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A Child Tax Credit Compromise for the Real World
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A Child Tax Credit Compromise for the Real World

The Wyden-Smith deal would take a modest step toward improving the CTC’s ability to support families.

Rep. Jason Smith during a House Oversight Committee hearing on September 28, 2023, in Washington, D.C. Smith is one of the main architects of the child tax credit proposal currently being considered in Congress. (Photo by Drew Angerer/Getty Images)

Leave your ideal system aside; here in the real world, tax codes are used for all sorts of purposes. States that want to make a Hollywood splash pass tax credits to lure film production companies. Progressives like to pass tax provisions that will reward environmentally conscious companies. Various R&D tax credits are justified, according to their supporters, because they encourage firms to invest in socially beneficial activities they may not otherwise have. 

What, then, is the rationale for the child tax credit (CTC)? And how should we think about the recent deal reached by Democratic Sen. Ron Wyden and Republican Rep. Jason Smith, currently being negotiated in Congress, that could incrementally expand the CTC for low-income families? 

For many progressives, the argument for the CTC is fairly straightforward. They see the high rates of child poverty in the U.S. as a scandal and believe cash payments would bring families out of poverty. The Biden administration, famously, enacted this goal for six months with its pandemic-era transformation of the CTC into near-universal child benefits—monthly payments to all but the very richest parents, simply for having a child. 

Many on the right oppose this approach. The Heritage Foundation, for example, claims that over 90 percent of the proposed CTC changes in the Wyden-Smith bill are “cash welfare payments,” a callback to the worst kind of dependency that was supposed to have been reformed in the 1990s. Similarly, Advancing American Freedom—an advocacy group founded by former Vice President Mike Pence—opposes the Wyden-Smith deal for transforming the CTC “into yet another welfare program.”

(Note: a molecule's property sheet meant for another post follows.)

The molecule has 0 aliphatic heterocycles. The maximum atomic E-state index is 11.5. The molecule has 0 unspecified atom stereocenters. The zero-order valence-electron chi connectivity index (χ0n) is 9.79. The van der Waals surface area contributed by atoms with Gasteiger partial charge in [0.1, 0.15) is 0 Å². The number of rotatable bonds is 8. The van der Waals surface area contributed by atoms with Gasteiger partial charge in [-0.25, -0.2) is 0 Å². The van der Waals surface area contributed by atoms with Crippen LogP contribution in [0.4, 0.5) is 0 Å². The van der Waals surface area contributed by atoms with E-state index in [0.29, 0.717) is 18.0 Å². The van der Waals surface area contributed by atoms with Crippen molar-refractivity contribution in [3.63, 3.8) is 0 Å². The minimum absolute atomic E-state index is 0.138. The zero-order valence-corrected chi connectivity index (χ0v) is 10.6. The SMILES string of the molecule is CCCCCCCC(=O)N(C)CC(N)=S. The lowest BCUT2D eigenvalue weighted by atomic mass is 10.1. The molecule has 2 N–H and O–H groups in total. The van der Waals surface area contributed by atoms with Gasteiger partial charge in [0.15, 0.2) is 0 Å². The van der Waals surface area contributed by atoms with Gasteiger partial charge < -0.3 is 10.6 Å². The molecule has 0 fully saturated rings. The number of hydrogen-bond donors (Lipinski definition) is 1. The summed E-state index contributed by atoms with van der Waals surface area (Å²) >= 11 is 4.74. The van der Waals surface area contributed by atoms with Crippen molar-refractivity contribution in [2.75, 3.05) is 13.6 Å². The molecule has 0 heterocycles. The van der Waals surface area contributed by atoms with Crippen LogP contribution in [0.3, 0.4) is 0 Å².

These claims are extremely contestable. The benefits under discussion would only be available to families with a wage earner bringing in a modest income. And as the debate over Sen. Mitt Romney’s proposed Family Security Act illustrated in 2022, there is nearly universal consensus among Republican politicians that any support for families through the tax code needs to be connected to work, helping parents stay in the job market and increasing their odds of self-sufficiency.  No part of Wyden-Smith would come close to restoring the pandemic-era “work-free, unconditional cash aid” that Heritage ominously warns about.

The reason why many conservatives—such as Ryan Ellis of the Center for a Free Economy and Oren Cass of American Compass—support the CTC has less to do with its anti-poverty function and more because of its recognition that parents incur costs related to the bearing and raising of children that society as a whole benefits from. The Wyden-Smith deal would take a modest step toward improving the CTC’s ability to support families, most notably by ensuring low-income families with multiple kids aren’t worse off than those with only one child.